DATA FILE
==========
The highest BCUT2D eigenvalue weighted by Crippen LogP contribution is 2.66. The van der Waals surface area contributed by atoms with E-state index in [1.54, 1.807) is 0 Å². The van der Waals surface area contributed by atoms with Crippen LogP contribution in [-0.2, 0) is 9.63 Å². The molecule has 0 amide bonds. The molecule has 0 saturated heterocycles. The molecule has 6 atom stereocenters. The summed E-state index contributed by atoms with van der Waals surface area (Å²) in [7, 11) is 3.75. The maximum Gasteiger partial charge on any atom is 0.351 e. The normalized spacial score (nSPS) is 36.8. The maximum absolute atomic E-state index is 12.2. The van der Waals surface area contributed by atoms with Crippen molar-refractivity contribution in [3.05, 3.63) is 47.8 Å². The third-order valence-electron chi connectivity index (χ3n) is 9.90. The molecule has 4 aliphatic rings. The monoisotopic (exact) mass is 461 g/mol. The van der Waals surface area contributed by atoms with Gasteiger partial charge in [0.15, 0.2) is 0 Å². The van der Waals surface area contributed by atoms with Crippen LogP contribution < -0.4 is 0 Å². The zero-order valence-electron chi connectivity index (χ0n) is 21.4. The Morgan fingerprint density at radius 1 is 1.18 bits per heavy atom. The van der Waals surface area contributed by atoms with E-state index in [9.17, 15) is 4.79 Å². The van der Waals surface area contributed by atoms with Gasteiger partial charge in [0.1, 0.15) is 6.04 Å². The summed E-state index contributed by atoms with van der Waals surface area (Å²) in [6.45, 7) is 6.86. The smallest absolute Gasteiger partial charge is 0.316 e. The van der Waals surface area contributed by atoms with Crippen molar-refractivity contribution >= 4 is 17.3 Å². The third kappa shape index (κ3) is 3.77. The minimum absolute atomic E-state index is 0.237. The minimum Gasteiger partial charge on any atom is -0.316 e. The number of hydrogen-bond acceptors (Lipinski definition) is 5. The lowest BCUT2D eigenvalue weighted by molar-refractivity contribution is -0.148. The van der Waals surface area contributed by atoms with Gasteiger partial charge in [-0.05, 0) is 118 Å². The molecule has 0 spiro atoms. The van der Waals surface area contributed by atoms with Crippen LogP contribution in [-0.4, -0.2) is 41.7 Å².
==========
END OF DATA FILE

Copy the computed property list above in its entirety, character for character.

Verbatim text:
The highest BCUT2D eigenvalue weighted by Crippen LogP contribution is 2.66. The van der Waals surface area contributed by atoms with E-state index in [1.54, 1.807) is 0 Å². The van der Waals surface area contributed by atoms with Crippen LogP contribution in [-0.2, 0) is 9.63 Å². The molecule has 0 amide bonds. The molecule has 0 saturated heterocycles. The molecule has 6 atom stereocenters. The summed E-state index contributed by atoms with van der Waals surface area (Å²) in [7, 11) is 3.75. The maximum Gasteiger partial charge on any atom is 0.351 e. The normalized spacial score (nSPS) is 36.8. The maximum absolute atomic E-state index is 12.2. The van der Waals surface area contributed by atoms with Crippen molar-refractivity contribution in [3.05, 3.63) is 47.8 Å². The third-order valence-electron chi connectivity index (χ3n) is 9.90. The molecule has 4 aliphatic rings. The monoisotopic (exact) mass is 461 g/mol. The van der Waals surface area contributed by atoms with Gasteiger partial charge in [0.15, 0.2) is 0 Å². The van der Waals surface area contributed by atoms with Crippen LogP contribution < -0.4 is 0 Å². The zero-order valence-electron chi connectivity index (χ0n) is 21.4. The Morgan fingerprint density at radius 1 is 1.18 bits per heavy atom. The van der Waals surface area contributed by atoms with E-state index in [9.17, 15) is 4.79 Å². The van der Waals surface area contributed by atoms with Gasteiger partial charge in [0.1, 0.15) is 6.04 Å². The summed E-state index contributed by atoms with van der Waals surface area (Å²) in [6.45, 7) is 6.86. The smallest absolute Gasteiger partial charge is 0.316 e. The van der Waals surface area contributed by atoms with Crippen molar-refractivity contribution >= 4 is 17.3 Å². The third kappa shape index (κ3) is 3.77. The minimum absolute atomic E-state index is 0.237. The minimum Gasteiger partial charge on any atom is -0.316 e. The number of hydrogen-bond acceptors (Lipinski definition) is 5. The lowest BCUT2D eigenvalue weighted by molar-refractivity contribution is -0.148. The van der Waals surface area contributed by atoms with Gasteiger partial charge in [-0.05, 0) is 118 Å². The molecule has 0 spiro atoms. The van der Waals surface area contributed by atoms with Crippen LogP contribution in [-0.4, -0.2) is 41.7 Å².